Plaintiff contends that under the collective knowledge doctrine, if Officer Acosta did not have probable cause to arrest Plaintiff, then none of the other officers had probable cause to arrest plaintiff.

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Plaintiff claims that the other officers are " bound by Officer Acosta's own knowledge," even if only the probable cause signal, and not the underlying facts, were communicated to them. Pltf.'s Resp. at 3. That principle is true when collective knowledge is applied in a criminal case--if the facts observed by the initial officer do not support a finding of probable cause, then there was no probable cause, even if the later-arriving arresting officer was reasonable in his belief that there was probable cause based on the initial officer's communication of her conclusion. See Parra, 402 F.3d 752, 764 (7th Cir. 2005); Nafzger, 974 F.2d at 911. But for purposes of civil liability, the issue is not whether the information actually possessed by the observing officer is sufficient to support probable cause, but whether each individual defendant officer reasonably believed there was probable cause to arrest plaintiff. See Gray v. Burke, 466 F.Supp.2d 991, 996 (N.D. Ill. 2006). Here, a question of fact exists as to whether Officer Acosta's probable cause determination was reasonable. However, what was known by Officer Herrera (and then subsequently conveyed to Officers Matich and Coffee) was that Acosta signaled the existence of probable cause for Plaintiff's arrest. Officer Acosta's liability will hinge on whether she actually had probable cause, but the civil liability as to Officers Herrera, Matich, and Coffee rests on " the facts and circumstances within their knowledge and of which they have reasonably trustworthy information are sufficient to warrant a prudent person in believing that the suspect had committed" an offense. Kelley v. Myler, 149 F.3d 641, 646 (7th Cir. 1998). Unlike in the criminal context, the test here is an objective one: whether a reasonable officer would have believed the person had committed a crime. If the test is satisfied, " the arrest is lawful even if the belief would have been mistaken." Kelley, 149 F.3d at 646.

Stated slightly differently, the reasonableness of a seizure turns on what the officer " knew" at the time of the arrest, " not whether he knew the truth or should have known more." Carmichael v. Village of Palatine, 605 F.3d 451, 457-58 (7th Cir. 2010) (officer who maintained that reason for stopping car was because of inoperative tail and brake lights did not have probable cause to effectuate arrest of Plaintiff for tinted windows and absence of front license plate because there was no evidence that arresting officer knew the car had tinted windows or was missing a front license plate); see also Reynolds v. Jamison, 488 F.3d 756, 765 (7th Cir. 2007) (" The fact that an officer later discovers additional evidence unknown to her at the time of the arrest * * * is irrelevant--we only care about what the officer knew at the time the decision was made." ). Here, what was known to Officers Herrera, Matich, and Coffee was that Officer Acosta had signaled that Plaintiff solicited her for sex. As explained by the Supreme Court in Whren v. United States, whether an action is reasonable under the Fourth Amendment is determined objectively " whereby, 'the fact that the officer does not have the state of mind which is hypothecated by the reasons which provide the legal justification for the officer's action does not invalidate the action taken as long as the circumstances, viewed objectively, justify that action.'" Thus, a court looks at whether a reasonable officer with the same information known to Defendant Officers at the time of incident would have had probable cause to arrest Plaintiff. Here, what was " known" to Officers Herrera, Matich, and Coffee was that probable cause had been established. See also People v. Bramlett, 341 Ill.App.3d 638, 793 N.E.2d 203, 211-12, 275 Ill.Dec. 723 (Ill.App.Ct. 1st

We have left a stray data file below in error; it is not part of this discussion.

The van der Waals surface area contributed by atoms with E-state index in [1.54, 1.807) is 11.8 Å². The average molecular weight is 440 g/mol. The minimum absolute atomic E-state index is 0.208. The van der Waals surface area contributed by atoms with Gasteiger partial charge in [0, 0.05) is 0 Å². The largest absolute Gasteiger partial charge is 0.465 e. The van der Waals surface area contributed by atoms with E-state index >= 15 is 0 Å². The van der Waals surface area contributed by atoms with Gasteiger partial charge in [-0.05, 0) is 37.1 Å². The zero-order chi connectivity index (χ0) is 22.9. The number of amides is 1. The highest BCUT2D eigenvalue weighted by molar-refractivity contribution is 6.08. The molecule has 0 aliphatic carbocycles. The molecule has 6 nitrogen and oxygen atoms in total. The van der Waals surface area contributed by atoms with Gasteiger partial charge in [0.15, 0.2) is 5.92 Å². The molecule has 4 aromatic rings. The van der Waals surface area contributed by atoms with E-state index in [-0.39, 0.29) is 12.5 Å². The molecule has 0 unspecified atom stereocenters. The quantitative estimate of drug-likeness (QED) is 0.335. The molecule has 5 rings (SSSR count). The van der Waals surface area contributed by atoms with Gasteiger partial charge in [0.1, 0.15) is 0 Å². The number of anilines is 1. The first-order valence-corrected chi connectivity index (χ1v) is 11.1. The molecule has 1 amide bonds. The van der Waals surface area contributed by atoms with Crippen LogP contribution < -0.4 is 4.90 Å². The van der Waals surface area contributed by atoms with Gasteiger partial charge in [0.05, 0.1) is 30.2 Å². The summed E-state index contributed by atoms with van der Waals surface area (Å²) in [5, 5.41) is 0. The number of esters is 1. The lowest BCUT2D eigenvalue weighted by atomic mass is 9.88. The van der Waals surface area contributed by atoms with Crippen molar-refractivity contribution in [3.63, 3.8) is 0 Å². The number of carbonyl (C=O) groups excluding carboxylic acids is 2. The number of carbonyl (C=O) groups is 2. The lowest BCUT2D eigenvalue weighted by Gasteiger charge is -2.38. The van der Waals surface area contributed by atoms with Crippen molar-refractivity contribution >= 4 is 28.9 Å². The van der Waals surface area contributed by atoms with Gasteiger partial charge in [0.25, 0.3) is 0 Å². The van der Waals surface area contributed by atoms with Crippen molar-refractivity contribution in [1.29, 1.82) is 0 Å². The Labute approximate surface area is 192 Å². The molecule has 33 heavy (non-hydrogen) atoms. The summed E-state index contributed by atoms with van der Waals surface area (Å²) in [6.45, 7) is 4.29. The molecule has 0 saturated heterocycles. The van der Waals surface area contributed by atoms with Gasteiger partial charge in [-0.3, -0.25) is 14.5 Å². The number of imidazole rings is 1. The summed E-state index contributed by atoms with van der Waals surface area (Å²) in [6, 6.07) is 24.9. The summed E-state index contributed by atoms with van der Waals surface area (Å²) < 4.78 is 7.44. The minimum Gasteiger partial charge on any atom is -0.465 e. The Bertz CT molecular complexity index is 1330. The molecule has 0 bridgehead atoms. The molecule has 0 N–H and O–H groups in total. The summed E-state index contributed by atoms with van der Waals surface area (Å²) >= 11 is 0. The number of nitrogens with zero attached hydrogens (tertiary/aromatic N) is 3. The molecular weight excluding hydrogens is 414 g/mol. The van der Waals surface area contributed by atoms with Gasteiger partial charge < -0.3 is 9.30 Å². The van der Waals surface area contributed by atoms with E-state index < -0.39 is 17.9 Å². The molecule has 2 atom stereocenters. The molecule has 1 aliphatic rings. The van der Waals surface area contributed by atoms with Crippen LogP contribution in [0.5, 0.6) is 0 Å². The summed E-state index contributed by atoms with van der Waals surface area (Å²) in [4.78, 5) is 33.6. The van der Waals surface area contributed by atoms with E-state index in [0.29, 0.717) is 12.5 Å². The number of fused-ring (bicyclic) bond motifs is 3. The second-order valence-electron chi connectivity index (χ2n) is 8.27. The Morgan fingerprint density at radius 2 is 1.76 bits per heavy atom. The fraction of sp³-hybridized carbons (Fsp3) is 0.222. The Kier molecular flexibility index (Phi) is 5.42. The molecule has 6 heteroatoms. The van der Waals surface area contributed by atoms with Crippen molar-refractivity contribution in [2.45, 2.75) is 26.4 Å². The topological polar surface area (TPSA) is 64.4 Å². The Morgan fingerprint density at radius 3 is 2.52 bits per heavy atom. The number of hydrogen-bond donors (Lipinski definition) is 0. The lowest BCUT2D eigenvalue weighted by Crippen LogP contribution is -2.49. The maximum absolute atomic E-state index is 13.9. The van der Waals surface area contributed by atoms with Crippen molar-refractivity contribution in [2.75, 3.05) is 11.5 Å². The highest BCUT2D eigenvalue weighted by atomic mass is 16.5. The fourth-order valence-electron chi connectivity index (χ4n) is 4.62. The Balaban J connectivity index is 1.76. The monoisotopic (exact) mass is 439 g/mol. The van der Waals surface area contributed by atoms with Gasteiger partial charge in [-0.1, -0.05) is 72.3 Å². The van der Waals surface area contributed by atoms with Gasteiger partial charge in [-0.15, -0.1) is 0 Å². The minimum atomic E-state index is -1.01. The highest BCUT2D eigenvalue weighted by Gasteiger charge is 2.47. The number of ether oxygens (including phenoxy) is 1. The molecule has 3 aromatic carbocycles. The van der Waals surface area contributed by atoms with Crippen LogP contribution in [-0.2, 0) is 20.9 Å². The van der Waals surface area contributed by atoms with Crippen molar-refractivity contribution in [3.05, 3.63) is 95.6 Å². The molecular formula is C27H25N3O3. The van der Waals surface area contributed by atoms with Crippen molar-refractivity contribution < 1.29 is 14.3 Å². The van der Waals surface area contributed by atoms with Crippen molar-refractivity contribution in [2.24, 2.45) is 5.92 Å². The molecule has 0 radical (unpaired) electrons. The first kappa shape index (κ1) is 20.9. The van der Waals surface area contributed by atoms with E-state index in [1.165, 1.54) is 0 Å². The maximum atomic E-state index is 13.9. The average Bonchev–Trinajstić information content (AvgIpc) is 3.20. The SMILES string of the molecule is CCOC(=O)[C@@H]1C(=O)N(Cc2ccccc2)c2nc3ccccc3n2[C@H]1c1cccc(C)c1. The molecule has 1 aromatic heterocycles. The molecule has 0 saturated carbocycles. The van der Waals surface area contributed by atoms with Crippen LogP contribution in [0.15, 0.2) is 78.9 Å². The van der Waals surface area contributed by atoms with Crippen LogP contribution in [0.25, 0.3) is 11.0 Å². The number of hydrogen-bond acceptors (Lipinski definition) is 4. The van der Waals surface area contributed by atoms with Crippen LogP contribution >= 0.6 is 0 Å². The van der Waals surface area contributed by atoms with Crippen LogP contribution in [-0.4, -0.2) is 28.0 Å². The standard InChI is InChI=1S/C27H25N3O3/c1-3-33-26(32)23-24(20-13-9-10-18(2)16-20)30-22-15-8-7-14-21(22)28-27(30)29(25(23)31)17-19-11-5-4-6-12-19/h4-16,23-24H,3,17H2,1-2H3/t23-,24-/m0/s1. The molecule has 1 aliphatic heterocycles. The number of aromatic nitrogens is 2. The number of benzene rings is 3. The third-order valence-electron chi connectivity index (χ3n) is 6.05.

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Dist. 2003) (" When officers are working in concert, probable cause to arrest can be established from all the information collectively received by the officers even if that information is not specifically known to the officer who makes the arrest." ); Carter v. City of Chicago, 2004 WL 1093718, at *3 (N.D. Ill. May 3, 2004) (" When officers are working in concert on an investigation, probable cause for an arrest may be established by information possessed by any of those officers." ).

Viewing all of the evidence presented at summary judgment, the Court concludes that the moving Defendants' belief that there was probable cause was consistent with their perception of the events leading to Plaintiff's arrest. Plaintiff makes attenuated inferences regarding what the officers were able to observe at the scene, but the reasonable inferences made from Plaintiff's own account of the incident do not undercut the evidence of record. See DeValk Lincoln Mercury, Inc. v. Ford Motor Co., 811 F.2d 326, 329 (7th Cir. 1987) (a court is not required to draw every conceivable inference; it should draw only reasonable inferences). For instance, Plaintiff relies upon his allegation that, while sitting in Officer Matich and Coffee's squad car after his arrest, he heard a radio transmission relating to a subsequent arrest. Plaintiff claims he heard Officer Acosta saying: " here comes another one and, oh, no, he's going through the -- oh, no, he's going about his business" and " here comes a black Marquis * * * it's a go, black Marquis," and " here comes another one * * * walking * * * oh, he touched me * * * it's a go * * * he's walking down the street." See Pl.'s Facts ¶ 28. He also claims to have heard a male voice, but does not identify anything that the male voice said.